CHARLOTTE, N.C. - There would be lower-bracket magic for Georgia as No. 7 seed Washington held off a frantic charge in the final seconds to eliminate the 10th-seeded Bulldogs from the NCAA Tournament Friday night at Time Warner Cable Arena, 68-65.
It was a crazy finish for sure.
Trailing by five points with 14 seconds following a pair of free throws by Isaiah Thomas, Georgia quickly pushed the ball up the court, with Trey Thompkins sinking a three-pointer with just seven seconds remaining.
After fouling C.J. Wilcox with 3.7 seconds, the Husky freshman missed his second free throw giving Georgia one final desperation shot.
Following a heave to Robinson, the ball defected off Thomas right into the hands of Travis Leslie][/db who attempted a game-tying three-pointer at the buzzer, only to have the ball bank off the board and fall to the court, sending Washington (24-10) into Sunday's third-round game against North Carolina and Georgia (21-12) back to Athens.
"I saw that it fell out of Isaiah Thomas' hands. It was open and I went for it," Leslie said. "I tried to throw up a lucky shot. It just didn't fall."
Although the final score might not have ultimately been a surprise, the fact Georgia was able to do exactly what it had hoped in terms of controlling the tempo was.
Washington came in averaging almost 84 points per game, but were predominantly forced into a half-court game by the Bulldogs, who outshot the Huskies 46 to 43.3 percent and dominated on the boards, winning that battle 36-29.
But there was one huge problem.
Georgia committed 15 turnovers to just five for Washington, which led by as many as 10 points five times, the last with 2:03 to go in the game.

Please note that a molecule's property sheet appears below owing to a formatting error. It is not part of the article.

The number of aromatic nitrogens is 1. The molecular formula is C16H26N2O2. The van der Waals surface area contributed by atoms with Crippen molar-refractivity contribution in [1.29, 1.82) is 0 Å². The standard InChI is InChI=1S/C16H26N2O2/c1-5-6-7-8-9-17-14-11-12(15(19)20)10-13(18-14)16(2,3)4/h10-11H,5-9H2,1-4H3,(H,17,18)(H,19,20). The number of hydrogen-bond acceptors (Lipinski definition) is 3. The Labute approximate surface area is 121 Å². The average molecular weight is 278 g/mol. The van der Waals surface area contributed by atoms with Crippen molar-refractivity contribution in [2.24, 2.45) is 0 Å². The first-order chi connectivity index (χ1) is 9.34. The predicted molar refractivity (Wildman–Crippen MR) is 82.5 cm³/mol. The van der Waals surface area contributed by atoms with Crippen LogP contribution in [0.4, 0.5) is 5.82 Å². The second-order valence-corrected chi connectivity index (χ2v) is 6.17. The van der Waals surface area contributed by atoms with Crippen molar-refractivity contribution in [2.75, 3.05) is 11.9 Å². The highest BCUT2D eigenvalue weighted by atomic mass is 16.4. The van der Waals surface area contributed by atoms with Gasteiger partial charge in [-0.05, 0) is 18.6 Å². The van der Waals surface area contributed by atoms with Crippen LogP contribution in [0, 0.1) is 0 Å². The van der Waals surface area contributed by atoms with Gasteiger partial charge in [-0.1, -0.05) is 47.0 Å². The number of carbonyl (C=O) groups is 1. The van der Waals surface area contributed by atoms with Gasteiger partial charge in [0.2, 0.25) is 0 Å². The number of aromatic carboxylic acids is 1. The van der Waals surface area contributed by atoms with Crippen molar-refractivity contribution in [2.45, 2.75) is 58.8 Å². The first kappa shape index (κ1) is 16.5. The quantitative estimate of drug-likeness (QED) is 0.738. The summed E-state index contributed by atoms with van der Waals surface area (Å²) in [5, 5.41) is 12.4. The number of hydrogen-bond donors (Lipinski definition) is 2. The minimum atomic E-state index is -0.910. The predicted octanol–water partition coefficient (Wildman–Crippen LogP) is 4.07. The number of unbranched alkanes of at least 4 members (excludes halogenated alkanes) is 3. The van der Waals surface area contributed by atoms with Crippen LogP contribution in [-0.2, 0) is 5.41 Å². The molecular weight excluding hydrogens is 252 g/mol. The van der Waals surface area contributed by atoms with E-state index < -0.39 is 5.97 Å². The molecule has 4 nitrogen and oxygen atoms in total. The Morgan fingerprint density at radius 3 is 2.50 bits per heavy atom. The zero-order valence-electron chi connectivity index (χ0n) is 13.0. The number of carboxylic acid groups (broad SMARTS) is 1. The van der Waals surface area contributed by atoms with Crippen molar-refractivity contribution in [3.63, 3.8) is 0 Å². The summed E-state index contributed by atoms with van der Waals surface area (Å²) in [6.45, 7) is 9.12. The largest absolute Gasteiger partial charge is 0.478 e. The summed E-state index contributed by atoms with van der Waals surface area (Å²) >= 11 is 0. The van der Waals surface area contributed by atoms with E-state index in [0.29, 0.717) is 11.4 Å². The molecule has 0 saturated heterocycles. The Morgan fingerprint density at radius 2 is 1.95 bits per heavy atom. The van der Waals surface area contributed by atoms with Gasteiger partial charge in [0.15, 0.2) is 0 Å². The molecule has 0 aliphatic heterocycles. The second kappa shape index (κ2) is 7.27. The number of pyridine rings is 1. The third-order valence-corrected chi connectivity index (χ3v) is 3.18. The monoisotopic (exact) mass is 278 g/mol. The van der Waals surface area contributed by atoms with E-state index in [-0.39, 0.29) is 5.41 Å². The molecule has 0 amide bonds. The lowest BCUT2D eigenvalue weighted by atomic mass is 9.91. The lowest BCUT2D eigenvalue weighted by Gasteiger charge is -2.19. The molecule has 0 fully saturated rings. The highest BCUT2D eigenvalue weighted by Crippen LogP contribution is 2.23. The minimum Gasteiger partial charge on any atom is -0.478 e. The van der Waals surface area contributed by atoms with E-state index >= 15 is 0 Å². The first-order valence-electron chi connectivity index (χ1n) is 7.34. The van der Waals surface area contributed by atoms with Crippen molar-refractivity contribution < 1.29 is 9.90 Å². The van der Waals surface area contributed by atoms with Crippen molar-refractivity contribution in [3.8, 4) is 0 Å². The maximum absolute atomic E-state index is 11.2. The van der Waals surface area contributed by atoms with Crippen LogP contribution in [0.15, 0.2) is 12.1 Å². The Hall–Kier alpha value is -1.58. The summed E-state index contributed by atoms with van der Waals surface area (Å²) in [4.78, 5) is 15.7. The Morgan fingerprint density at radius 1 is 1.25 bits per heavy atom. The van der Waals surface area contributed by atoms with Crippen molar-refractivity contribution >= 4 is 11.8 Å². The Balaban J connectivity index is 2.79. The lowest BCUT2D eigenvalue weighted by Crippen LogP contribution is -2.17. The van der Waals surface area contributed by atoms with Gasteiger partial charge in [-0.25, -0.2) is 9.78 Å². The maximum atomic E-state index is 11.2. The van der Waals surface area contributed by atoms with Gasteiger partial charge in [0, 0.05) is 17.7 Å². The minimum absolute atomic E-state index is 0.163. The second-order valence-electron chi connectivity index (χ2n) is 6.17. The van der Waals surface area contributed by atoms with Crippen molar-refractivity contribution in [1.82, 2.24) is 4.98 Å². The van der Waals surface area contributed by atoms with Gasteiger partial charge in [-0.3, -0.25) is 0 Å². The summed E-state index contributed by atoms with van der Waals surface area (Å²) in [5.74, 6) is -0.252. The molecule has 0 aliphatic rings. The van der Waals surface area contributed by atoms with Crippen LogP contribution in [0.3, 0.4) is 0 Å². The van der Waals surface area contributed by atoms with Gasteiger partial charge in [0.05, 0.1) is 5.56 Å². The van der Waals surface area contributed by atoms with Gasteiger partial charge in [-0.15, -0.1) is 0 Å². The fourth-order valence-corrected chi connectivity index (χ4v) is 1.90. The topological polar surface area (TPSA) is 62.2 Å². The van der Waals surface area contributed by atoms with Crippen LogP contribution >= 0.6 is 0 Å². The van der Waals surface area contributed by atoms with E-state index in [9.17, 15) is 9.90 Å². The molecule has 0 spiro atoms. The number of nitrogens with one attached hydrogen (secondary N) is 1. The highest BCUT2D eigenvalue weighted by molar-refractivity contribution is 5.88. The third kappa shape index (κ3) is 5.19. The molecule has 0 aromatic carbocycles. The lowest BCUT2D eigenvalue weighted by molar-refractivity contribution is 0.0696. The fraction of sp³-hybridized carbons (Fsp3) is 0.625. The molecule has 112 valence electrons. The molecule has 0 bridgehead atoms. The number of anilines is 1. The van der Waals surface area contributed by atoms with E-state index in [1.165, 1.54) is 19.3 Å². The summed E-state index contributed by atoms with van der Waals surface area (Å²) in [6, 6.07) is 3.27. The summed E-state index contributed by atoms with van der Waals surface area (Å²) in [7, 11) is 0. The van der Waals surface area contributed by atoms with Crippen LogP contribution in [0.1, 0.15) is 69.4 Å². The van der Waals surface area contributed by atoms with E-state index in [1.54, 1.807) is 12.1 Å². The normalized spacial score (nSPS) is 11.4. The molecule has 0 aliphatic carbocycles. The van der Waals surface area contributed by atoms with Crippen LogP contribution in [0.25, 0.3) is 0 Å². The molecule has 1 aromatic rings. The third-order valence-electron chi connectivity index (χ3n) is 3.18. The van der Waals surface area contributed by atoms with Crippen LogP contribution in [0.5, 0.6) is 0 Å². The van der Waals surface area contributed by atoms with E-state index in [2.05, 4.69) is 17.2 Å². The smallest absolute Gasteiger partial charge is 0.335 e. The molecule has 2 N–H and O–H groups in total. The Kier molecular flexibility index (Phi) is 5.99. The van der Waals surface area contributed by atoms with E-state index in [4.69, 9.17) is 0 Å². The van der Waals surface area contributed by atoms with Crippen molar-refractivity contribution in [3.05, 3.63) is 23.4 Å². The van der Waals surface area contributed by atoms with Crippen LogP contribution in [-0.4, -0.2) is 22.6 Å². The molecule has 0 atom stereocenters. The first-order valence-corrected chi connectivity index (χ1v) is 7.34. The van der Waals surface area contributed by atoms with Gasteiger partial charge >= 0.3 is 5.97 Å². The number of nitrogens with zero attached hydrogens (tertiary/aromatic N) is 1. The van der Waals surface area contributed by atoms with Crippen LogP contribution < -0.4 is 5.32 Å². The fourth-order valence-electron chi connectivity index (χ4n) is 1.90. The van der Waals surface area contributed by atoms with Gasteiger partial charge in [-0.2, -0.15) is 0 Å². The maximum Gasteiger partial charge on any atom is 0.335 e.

"I felt like for us to have a chance to win, we had to play this way (style). It doesn't mean if we got the game to this way we were automatically going to win, but it was something that was necessary for us to give ourselves a chance," head coach [db]Mark Fox said. "We got the game we wanted, but we didn't defend enough in the second half. We gave up almost 54 percent (shooting by Washington) in the second half and we didn't rebound it well enough. So even though we got the game like we wanted to, you still have to make the plays at both ends and we didn't do that."
Thompkins led the Bulldogs with 26 points and 11 rebounds, followed by Robinson and Leslie with 12 each. Senior Jeremy Price tossed in 11 in his final game.
The Huskies were led by Thomas who scored 19 points, 15 in the second half, three coming on a trio of free throws on Washington's first possession of the second half after Ware fouled the Husky star attempting a three-pointer.
"We got him started," Fox said. "You cannot do that against a quality player in an NCAA game. That's a tough play."
Washington coach Lorenzo Romar was obviously pleased with the win; especially since his team did it in a way his own critics thought would be difficult to do - win a half-court game.
"For me as a coach, you better have thick skin. You can't get caught up in criticism all the time," Romar said. "That's a good team. They executed very well, and if we wouldn't have executed we wouldn't have won the game."
The game was tied 28-all at the half as neither team got off to a particularly fast start, although it was the Bulldogs who opened with a 9-4 advantage on a jumper by Thompkins, until the Huskies answered with eight straight points to go up 12-9.
Three minutes later, Robinson's second three-pointer put Georgia back in front, sparking a 9-0 surge by the Bulldogs, capped by a Leslie slam at the 9:54 mark.
Georgia extended its lead to 23-16 when Thompkins connected for a three-pointer from the wing to just beat the shot clock.
But just when it appeared the Bulldogs were primed to close out the first half with a flourish, Washington answered, tallying 12 of the next 15 points to tie the score at 28, the final two points coming on a wonderful driving layup, who had just four points in the first half.
Thompkins, meanwhile, dominated for the Bulldogs, scoring 15 points while pulling down eight rebounds in the first 20 minutes of the game.
"That's a team that scores in bunches," Thompkins said. "They know their strengths. They came out in the second half and started knocking down shots. They were contested. That just shows the quality of shooters and the quality of team that they have."
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